Strel has swum the length of the world's greatest rivers: the Danube, the Mississippi, the Yangtze, and, most notoriously, the Amazon. Aside from the challenge of swimming 50 miles per day, the native Slovenian had to contend with Dengue, sunburn, extreme currents, and Candiru—blood-sucking parasitic catfish that invade their host's urethra. Strel said, "I was attacked by piranhas a few times — at one point they were eating my back." His team's solution? Pouring buckets of blood in the water nearby, diverting their attention. To unwind from the enormous stress of the river, Strel drank up to two bottles of wine each day. He completed the Amazon swim in 66 days, as seen in Big River Man (trailer below).
8. Alain Bombard
This French physician crossed the Atlantic Ocean in a rubber dinghy named l'Hérétique that was equipped with a sextant, oars, a singlesail, and the works of Shakespeare and Montaigne to keep him company. Bombard tested his ideas about survival while stranded at sea by sailing 2,900 miles from the Canary Islands to Barbados in October 1952. After bidding his newlywed wife and baby girl adieu, he went to sea alone. He speared fish with a homemade harpoon and ate surface plankton that he caught with a net. For fresh water, he pressed water from the bodies of fish, sometimes mixing it with a small amount of ocean water in a cocktail he called "a very pleasant drink, not unlike Vichy water." When he arrived in Barbados 65 days later, he had lost 55 pounds. He and his wife had four more children.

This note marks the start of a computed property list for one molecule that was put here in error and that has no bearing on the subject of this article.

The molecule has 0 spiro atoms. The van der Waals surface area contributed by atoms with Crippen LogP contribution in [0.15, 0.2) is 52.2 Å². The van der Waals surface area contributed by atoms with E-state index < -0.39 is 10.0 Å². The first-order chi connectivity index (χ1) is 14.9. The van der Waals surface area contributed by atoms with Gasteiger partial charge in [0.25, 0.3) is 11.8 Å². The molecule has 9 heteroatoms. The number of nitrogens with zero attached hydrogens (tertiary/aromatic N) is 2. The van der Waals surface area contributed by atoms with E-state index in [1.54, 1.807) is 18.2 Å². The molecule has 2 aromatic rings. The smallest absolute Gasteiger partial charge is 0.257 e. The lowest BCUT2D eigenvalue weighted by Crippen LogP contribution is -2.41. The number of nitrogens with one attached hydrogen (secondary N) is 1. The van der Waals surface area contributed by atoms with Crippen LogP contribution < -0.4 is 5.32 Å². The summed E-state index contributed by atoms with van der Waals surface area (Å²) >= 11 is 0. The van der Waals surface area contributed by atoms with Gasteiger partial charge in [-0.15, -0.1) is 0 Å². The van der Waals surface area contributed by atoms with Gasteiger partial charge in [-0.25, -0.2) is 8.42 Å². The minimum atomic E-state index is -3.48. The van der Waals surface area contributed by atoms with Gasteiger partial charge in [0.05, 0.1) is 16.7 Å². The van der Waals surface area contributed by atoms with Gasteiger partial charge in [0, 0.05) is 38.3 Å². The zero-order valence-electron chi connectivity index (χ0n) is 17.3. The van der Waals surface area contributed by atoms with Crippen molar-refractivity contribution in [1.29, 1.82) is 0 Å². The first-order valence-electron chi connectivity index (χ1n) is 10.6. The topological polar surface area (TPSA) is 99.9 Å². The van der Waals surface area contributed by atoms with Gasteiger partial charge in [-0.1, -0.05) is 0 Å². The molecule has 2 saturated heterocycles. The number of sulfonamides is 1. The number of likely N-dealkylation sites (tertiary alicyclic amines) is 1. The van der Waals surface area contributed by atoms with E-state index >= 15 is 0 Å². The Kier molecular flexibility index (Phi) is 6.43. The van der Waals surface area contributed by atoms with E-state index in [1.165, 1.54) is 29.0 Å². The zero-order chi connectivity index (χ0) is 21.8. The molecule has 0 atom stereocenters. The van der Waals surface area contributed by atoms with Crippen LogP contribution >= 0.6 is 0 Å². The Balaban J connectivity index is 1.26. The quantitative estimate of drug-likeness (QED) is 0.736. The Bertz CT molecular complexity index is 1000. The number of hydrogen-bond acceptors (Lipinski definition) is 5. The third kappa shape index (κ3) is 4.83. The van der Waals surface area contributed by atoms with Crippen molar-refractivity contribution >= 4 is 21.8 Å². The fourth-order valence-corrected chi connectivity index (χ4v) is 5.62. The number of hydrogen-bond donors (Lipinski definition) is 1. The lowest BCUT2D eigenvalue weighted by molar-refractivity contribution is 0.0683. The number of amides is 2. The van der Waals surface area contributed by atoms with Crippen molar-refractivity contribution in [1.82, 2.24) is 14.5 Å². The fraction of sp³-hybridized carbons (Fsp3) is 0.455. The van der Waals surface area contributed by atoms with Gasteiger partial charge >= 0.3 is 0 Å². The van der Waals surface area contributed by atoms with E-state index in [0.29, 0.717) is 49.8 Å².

Two of the covers for Bombard's 1958 French-language book about his experience, Naufragé Volontaire.
9. Charlie Engle, Kevin Lin, & Ray Zahab